FORT JACKSON, S.C. — Kim Milano is the wife of the general who runs the Army’s largest training post, but she’s also known on Fort Jackson as the woman who teaches second-graders how to cook “roasted monster brains.”
“The kids just loved it,” Milano said with a laugh, describing her cooking demonstration for roasting cauliflower.
The 53-year-old pediatric dietitian has spent two years at this military installation in South Carolina helping military families learn to cook and eat healthy food.
“I tell people that if they eat better, they will feel better, and they will be able to handle stress better,” she said.
Milano has taken her passion around the globe while raising two boys and managing 17 moves during her husband’s 33-year military career. Repeat moves, last-minute deployments and life on military bases often far from large cities means many military spouses find it difficult to maintain any kind of full- or part-time job, let alone a career.
Milano said she has been able to work or volunteer at various military schools and local hospitals, so she has kept abreast of research and trends in her field and maintained her accreditation.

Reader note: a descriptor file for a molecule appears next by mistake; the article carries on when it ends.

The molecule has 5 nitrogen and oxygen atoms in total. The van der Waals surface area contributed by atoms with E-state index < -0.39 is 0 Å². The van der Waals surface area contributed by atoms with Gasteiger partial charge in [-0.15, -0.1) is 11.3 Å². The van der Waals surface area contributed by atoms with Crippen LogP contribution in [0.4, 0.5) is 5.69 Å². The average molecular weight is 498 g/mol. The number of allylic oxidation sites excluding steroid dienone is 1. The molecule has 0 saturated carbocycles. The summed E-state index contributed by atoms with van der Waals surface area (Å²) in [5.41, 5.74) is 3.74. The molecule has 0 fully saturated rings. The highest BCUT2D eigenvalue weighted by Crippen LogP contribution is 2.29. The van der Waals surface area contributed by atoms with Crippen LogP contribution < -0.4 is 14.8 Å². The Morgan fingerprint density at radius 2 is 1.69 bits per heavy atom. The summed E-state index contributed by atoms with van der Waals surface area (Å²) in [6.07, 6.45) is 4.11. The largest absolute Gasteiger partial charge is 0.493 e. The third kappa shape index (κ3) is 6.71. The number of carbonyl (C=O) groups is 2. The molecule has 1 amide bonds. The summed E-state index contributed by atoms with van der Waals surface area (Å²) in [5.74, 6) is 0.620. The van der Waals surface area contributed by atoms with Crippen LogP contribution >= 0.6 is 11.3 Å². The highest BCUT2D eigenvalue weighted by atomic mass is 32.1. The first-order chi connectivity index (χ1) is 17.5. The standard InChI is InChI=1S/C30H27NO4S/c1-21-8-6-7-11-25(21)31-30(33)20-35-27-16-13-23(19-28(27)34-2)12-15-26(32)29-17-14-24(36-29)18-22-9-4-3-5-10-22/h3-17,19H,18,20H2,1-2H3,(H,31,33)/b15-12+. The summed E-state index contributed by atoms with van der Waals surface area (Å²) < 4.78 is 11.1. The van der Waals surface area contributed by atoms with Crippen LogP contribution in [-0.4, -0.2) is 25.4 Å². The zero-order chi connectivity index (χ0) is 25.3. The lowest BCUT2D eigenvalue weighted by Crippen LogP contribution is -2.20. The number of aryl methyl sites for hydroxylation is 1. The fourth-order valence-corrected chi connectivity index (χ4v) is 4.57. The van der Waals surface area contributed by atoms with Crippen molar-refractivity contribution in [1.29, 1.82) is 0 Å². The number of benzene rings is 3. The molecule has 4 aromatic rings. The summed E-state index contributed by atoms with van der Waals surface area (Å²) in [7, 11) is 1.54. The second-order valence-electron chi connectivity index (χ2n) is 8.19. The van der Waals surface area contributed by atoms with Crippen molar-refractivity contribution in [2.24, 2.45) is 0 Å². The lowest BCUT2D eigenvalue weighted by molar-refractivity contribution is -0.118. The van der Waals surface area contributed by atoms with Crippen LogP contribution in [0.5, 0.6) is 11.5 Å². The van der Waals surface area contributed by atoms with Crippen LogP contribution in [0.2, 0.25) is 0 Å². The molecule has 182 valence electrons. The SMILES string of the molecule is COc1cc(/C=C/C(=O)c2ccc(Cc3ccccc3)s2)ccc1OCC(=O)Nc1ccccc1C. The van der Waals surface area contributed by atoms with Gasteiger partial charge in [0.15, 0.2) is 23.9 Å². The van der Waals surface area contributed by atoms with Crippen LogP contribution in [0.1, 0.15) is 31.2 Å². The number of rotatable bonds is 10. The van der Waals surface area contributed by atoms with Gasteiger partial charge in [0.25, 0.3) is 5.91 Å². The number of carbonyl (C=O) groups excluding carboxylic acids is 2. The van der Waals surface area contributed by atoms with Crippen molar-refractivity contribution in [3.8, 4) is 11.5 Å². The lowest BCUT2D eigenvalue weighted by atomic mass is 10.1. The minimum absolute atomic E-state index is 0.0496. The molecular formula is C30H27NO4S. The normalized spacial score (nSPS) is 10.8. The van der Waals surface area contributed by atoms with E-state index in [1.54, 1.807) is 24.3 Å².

Her message of proper nutrition and eating is timely, given the military’s health issues and budget concerns. The Department of Defense reports that nearly a quarter of entry-level candidates for military service are too overweight to serve or make it through their first enlistment. And medical care related to excess weight and obesity is costing the Defense Department $1.1 billion a year.
Fort Jackson, located outside Columbia, is the largest of the Army’s basic training bases, with more than 60,000 soldiers annually attending its schools and courses. More than half the Army’s female soldiers are trained there.
On the post, Milano holds cooking classes for spouses and helped develop the school course that introduces new fruits or vegetables to students over several months.
The children took a survey to find out which foods they didn’t like or knew little about, so unfamiliar foods like cauliflower, beets, spinach, apricots and blueberries were chosen. Milano said she talks about how each food is grown, why it has the name it does, and shows them how to cook or prepare various dishes. Recipes including the ingredient go home to parents, the commissary puts the ingredient on sale when it’s being studied and it’s served in the school cafeteria.
The dishes can be cooked within 30 minutes and focus on using fruits and vegetables instead of meats, whole-grain breads and pastas and other healthier alternatives.